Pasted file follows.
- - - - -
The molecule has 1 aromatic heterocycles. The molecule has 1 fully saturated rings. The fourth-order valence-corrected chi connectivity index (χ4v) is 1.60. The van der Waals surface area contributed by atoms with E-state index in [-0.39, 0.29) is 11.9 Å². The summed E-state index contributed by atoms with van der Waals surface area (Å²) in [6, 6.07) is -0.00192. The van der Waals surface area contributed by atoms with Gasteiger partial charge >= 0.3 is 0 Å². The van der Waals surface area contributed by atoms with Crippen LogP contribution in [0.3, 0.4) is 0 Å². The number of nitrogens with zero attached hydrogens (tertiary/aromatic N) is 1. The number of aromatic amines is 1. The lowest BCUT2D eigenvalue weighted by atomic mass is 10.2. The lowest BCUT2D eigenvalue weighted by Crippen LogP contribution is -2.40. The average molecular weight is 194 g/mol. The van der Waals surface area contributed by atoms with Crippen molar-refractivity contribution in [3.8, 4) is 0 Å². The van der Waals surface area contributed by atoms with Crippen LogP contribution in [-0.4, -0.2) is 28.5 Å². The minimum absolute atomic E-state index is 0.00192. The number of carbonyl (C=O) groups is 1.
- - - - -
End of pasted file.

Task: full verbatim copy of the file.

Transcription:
The molecule has 1 aromatic heterocycles. The molecule has 1 fully saturated rings. The fourth-order valence-corrected chi connectivity index (χ4v) is 1.60. The van der Waals surface area contributed by atoms with E-state index in [-0.39, 0.29) is 11.9 Å². The summed E-state index contributed by atoms with van der Waals surface area (Å²) in [6, 6.07) is -0.00192. The van der Waals surface area contributed by atoms with Gasteiger partial charge >= 0.3 is 0 Å². The van der Waals surface area contributed by atoms with Crippen LogP contribution in [0.3, 0.4) is 0 Å². The number of nitrogens with zero attached hydrogens (tertiary/aromatic N) is 1. The number of aromatic amines is 1. The lowest BCUT2D eigenvalue weighted by atomic mass is 10.2. The lowest BCUT2D eigenvalue weighted by Crippen LogP contribution is -2.40. The average molecular weight is 194 g/mol. The van der Waals surface area contributed by atoms with Crippen molar-refractivity contribution in [3.8, 4) is 0 Å². The van der Waals surface area contributed by atoms with Crippen LogP contribution in [-0.4, -0.2) is 28.5 Å². The minimum absolute atomic E-state index is 0.00192. The number of carbonyl (C=O) groups is 1.